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What does it do?

Indapamide is used to reduce excess fluid in the body and to lower blood pressure.

How should you take it?

Take indapamide regularly as directed with a glass of water, usually in the morning.

What if you forget a dose?

Take the missed dose as soon as possible. If it is close to the time for your next dose, skip the missed dose and carry on as normal. Do not take two doses at the same time.

Can you take other medicines?

Some medicines available without a prescription may react with indapamide including:

  • anti-inflammatories, such as diclofenac (e.g. Voltaren®), ibuprofen (e.g. Nurofen®), or aspirin (e.g. Disprin®, in doses used for pain relief). These can also be found in some cold and flu medicines (e.g. Nurofen Cold and Flu®).
  • calcium supplements (e.g. Calci-Tab®) or antacids containing calcium (e.g. Quick-Eze®)

Tell your pharmacist or doctor about all medicines or treatments that you may be taking, including vitamins, herbal products or recreational drugs.

What side effects might you notice?

Side EffectsRecommended action

Fast or irregular heartbeat

Muscle cramps or weakness

Tell your doctor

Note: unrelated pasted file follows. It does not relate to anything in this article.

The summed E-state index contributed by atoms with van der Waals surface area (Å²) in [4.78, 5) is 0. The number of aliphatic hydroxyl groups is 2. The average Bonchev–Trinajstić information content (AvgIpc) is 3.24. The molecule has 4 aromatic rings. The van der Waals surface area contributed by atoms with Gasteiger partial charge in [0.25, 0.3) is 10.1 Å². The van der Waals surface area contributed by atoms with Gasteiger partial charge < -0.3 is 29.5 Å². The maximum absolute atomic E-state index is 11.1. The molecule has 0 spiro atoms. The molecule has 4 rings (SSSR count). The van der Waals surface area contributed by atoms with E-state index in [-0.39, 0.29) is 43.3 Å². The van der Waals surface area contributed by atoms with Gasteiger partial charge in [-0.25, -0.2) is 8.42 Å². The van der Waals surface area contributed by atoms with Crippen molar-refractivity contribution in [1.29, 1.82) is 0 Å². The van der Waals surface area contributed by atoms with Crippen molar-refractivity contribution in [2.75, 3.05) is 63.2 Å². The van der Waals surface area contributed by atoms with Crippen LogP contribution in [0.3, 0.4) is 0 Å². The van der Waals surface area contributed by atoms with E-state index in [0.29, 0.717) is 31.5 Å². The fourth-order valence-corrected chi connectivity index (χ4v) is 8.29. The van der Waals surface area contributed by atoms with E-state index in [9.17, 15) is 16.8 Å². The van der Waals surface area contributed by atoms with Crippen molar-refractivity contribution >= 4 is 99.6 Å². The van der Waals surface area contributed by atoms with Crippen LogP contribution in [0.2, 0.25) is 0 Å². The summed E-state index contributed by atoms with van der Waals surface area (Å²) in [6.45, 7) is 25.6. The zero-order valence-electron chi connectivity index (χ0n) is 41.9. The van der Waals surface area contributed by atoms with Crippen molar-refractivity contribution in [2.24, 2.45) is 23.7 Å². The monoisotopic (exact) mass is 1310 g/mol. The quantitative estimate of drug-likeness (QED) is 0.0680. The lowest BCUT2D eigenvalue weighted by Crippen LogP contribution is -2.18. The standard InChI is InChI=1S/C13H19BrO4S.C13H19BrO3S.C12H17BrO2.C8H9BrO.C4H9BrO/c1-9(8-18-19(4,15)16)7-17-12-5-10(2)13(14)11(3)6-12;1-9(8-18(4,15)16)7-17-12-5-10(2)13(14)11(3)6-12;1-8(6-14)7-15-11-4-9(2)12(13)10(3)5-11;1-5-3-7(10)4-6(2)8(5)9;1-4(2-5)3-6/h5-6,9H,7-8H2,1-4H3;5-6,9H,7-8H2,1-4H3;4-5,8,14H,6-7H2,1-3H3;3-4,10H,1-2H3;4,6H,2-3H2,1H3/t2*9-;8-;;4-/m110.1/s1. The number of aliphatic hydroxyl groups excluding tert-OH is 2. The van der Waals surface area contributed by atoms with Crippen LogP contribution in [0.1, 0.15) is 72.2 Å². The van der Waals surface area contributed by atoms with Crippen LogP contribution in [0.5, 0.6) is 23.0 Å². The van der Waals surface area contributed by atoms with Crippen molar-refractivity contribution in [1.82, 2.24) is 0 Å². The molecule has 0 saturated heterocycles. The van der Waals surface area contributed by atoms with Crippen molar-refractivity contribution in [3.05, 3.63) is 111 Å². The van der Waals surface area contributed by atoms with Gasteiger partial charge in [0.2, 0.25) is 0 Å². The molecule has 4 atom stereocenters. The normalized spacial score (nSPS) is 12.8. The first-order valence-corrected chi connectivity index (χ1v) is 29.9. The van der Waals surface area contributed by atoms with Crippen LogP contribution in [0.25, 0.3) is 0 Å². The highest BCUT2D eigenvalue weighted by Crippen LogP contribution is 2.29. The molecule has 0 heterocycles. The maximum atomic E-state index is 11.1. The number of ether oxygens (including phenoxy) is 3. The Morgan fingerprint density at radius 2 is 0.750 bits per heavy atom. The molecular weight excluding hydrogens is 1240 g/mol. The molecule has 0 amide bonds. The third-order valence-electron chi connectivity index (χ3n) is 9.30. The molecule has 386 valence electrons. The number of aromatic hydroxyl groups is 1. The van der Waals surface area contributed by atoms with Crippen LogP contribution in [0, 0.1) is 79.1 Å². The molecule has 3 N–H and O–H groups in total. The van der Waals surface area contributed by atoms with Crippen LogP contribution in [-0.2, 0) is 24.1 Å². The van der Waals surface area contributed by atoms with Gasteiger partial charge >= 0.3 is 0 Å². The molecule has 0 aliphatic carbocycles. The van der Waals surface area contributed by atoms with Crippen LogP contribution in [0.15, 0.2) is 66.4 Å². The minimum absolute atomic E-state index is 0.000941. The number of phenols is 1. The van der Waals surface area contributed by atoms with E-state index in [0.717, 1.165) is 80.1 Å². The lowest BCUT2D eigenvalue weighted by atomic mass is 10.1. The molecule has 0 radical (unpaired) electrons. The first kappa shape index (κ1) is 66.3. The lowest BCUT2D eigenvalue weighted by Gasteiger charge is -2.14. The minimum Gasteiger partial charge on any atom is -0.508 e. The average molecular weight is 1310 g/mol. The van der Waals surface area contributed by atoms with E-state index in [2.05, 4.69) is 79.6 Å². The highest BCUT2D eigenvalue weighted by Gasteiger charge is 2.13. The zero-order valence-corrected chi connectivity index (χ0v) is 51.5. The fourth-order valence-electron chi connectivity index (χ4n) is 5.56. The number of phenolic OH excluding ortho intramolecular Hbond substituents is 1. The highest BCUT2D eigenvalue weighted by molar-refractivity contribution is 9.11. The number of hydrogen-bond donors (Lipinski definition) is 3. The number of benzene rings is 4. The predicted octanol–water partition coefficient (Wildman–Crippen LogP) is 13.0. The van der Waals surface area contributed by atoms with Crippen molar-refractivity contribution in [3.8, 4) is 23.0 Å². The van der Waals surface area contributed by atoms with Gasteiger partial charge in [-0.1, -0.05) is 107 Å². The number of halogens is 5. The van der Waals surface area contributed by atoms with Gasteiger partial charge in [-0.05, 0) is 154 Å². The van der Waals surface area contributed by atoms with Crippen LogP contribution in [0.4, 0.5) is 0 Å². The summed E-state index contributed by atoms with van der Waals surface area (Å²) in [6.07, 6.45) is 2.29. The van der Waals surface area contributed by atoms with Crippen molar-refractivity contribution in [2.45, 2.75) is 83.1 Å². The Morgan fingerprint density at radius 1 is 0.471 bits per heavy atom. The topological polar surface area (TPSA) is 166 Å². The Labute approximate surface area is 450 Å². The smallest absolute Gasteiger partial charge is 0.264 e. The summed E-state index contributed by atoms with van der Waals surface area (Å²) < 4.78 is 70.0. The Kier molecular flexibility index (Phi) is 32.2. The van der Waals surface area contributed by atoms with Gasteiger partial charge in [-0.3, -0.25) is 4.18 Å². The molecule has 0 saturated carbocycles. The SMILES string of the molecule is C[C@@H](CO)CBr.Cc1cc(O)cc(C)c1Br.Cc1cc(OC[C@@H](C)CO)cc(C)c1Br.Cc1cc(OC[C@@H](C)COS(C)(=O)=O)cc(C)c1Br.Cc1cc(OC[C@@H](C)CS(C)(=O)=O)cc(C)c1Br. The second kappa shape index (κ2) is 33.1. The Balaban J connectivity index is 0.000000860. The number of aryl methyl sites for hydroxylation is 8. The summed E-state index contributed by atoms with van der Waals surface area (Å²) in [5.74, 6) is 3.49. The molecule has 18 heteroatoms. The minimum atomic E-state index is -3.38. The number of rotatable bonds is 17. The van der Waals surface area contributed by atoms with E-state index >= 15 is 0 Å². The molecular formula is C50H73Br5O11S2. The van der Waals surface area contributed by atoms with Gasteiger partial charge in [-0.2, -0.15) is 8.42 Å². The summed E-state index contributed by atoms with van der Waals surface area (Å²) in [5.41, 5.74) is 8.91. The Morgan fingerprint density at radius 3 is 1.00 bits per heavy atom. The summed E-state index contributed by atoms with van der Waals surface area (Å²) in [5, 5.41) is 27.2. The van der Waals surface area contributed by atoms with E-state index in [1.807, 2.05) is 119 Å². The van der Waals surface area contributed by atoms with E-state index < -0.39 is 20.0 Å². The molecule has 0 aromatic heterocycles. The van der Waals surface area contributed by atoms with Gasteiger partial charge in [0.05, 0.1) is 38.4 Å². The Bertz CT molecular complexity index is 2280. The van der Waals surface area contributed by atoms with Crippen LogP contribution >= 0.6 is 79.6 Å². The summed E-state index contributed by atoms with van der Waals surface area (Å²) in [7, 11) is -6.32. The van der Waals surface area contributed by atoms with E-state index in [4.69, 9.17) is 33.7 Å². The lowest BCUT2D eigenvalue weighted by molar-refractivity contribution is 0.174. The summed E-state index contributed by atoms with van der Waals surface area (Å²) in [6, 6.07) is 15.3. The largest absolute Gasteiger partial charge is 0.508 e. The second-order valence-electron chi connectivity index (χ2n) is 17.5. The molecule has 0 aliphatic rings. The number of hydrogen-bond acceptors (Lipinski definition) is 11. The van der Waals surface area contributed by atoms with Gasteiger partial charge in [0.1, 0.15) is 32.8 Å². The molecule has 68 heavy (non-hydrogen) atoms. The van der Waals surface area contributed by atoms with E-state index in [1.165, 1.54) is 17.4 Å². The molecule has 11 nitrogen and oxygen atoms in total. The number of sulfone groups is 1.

Dizziness, headache, tiredness

Dry mouth, peeing more often, feeling thirsty

Stomach upset

Impotence, less interest in sex

Gout attack

Increased sensitivity to sunlight

Skin rash, itching

Tell your doctor if troublesome

If you notice any other effects, discuss them with your doctor or pharmacist.

Other information:

  • Tell your doctor if you have kidney or liver problems, diabetes, gout, or trouble peeing.
  • Tell your doctor if you are pregnant, planning to become pregnant, or breastfeeding.
  • Protect yourself from too much sunlight while being treated with indapamide. Always cover up and apply a thick layer of broad spectrum sunscreen (at least SPF 30) when outside. Do not use sunbeds.

This leaflet contains important, but not all, information about this medicine.

Prepared by the PILs Committee at Christchurch Hospital, Canterbury District Health Board, New Zealand. June 2017

For more general information about this sheet and its contents, see: What does a My Medicines sheet cover?

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About My Medicines

My Medicines Patient Information Leaflets (PILs) contain important, but not all, information about the medicines they describe.

For more information about the sheets, see: What does a My Medicines sheet cover?

My Medicines is developed by a team at the Canterbury District Health Board. Our team is made up of doctors, pharmacists, and a non-medical person to help us keep to plain language. We also discuss our information with specialist health professionals or groups when needed